Paula Shaw: Yes, we do, and I would say my challenges are really in the same arena. Again, it's with this radio show, because it's not … Things don't behave the way we think they're going to or the way we want them to. And so, it's always a challenge to have the sponsorship, to take care of all the costs and all of that. It's always a challenge to find the right guests that are in alignment with what you're trying to do. I think that it's kind of birthing and then raising the child, right? It never goes smoothly. It's never perfect. And truly, it's like, it reminds me of that old line I read one time. “You want to make God laugh? Tell Him your plans.”
Melinda Wittstock: Right. Yeah, that's been one that's been a fun one for me to learn over the years. Whenever I let my ego or whatever get in the way, and I don't mean ego in the sense of like, “Wow, look at me, look at me.” I mean, in terms of that, some overthinking things. I think letting the left brain take too much control and trying to wrestle the specifics of the how … Excuse me. I lost my voice. To wrestle the specifics of the how. And then, that's always where it starts to … Just things don't work. They're not in flow. It's just much harder. So yeah, that's a real work-in-progress. And-
Paula Shaw: That's a good way to put it, Melinda, because just this morning, in the spiritual meeting — I attend the meditation — the leader was saying, “Somebody said to me once, ‘Why don't you pray and ask God what God wants for you?'” Her response was, “Yeah, but what if it's not the same thing that I want?” I could still relate to that. The person said to her, “That's the point.”
Melinda Wittstock: That's very funny. It's getting a good argument with God.
Paula Shaw: I've been there many a time. I don't know about you.
Melinda Wittstock: I think we all have … Universe has other plans, you know?
Paula Shaw: Yes.
Melinda Wittstock: So what are your top three go-to pieces of advice for women in business and women entrepreneurs?
Paula Shaw: Oh wow. Okay. I think number one has got to be, take care of yourself. I talk to clients about this all the time too. I use the analogy that we're all familiar with, you know, that they tell you on the airplane every time you get on — put the oxygen mask over your own face before you try to put it on someone else. We run ourselves dry. We run ourselves ragged with all the things we have to do, and I think, sometimes, we come last. It's like our roots are showing and we don't have time to color our hair. I've been there recently.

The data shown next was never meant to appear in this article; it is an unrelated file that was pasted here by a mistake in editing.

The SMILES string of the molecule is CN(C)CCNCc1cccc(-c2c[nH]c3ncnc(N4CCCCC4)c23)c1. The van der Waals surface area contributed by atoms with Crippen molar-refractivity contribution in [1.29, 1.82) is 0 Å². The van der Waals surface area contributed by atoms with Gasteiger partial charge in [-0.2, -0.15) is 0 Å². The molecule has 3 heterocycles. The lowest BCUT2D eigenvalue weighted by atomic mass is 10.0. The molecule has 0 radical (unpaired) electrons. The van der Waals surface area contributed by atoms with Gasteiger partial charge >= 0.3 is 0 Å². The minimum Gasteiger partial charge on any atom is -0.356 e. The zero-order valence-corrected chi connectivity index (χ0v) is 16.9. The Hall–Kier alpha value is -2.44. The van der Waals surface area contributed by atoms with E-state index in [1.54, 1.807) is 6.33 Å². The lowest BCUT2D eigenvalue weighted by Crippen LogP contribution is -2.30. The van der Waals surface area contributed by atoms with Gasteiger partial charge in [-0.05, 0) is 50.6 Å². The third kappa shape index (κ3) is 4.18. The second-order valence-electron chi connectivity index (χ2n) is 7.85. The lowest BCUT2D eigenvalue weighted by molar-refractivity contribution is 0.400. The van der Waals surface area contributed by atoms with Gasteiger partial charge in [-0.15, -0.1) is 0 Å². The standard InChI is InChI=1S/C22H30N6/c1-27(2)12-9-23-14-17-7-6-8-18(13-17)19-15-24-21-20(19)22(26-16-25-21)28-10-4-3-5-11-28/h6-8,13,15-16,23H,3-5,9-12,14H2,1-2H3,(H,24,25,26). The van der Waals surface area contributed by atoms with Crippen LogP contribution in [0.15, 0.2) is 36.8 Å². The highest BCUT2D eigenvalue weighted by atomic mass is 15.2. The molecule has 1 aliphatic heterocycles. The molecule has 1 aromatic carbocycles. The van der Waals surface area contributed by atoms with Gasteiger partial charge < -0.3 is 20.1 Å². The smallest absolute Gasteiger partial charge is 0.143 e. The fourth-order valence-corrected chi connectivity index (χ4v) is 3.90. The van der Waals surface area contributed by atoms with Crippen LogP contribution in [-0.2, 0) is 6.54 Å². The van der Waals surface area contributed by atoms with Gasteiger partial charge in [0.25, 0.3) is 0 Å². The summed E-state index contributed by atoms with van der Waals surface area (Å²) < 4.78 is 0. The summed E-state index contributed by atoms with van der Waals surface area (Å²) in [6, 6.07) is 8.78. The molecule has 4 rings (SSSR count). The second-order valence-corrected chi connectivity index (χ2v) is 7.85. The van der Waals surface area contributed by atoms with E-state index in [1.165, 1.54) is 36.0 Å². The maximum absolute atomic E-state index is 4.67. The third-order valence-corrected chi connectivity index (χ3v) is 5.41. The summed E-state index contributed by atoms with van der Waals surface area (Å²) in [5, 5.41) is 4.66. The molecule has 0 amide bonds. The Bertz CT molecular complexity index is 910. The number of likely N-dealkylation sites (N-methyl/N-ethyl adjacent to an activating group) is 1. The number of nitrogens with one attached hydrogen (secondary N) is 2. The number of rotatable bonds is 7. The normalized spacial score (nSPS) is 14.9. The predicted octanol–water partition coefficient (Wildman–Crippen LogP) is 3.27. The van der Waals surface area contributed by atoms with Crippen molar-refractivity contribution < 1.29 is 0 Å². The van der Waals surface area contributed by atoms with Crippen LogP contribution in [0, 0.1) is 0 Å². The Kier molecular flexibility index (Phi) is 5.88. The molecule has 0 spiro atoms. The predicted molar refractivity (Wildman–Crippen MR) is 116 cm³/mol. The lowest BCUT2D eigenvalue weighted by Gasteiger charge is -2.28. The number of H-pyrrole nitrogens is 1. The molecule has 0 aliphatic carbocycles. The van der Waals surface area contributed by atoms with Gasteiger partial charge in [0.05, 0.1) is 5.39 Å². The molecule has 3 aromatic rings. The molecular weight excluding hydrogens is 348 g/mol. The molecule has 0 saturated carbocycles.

Paula Shaw: I can't remember the last time I had a massage. So, I'm really trying to get on my own case to do this, too, to say, “It's okay.” In fact, it's not just okay. It's imperative that we take care of ourselves. I think … I'm sorry. Did you want to comment about that before I go to number two?
Melinda Wittstock: Well no. I was just going to say, “Yes.” This is so true, because often, as entrepreneurs, we're so motivated by the end result. Especially as women, we're so selfless in that, that sometimes we put ourselves last. We end up sacrificing ourselves to get this result. In the end, you're not well and the company's not well either. So, I mean, a really good piece of advice. What would be your second and third to build on that?
Paula Shaw: Well just one piece I want to add to number one. A dear friend recently told me something that I thought was a great line I want to share, and that line is, “Your inbox will always be full.” So, at some point, you just have to say, “Can't do it all today.” I think maybe my second point then would be, get rest, and if you are a meditator or a prayer, get that alone, quiet time where you just go inside and listen, because in my mind that's where my most creative ideas come from. That's where the problems get solved. I've been a meditator since I was 21, and I really think it's the main reason that I still have some semblance of sanity, because life is crazy, right?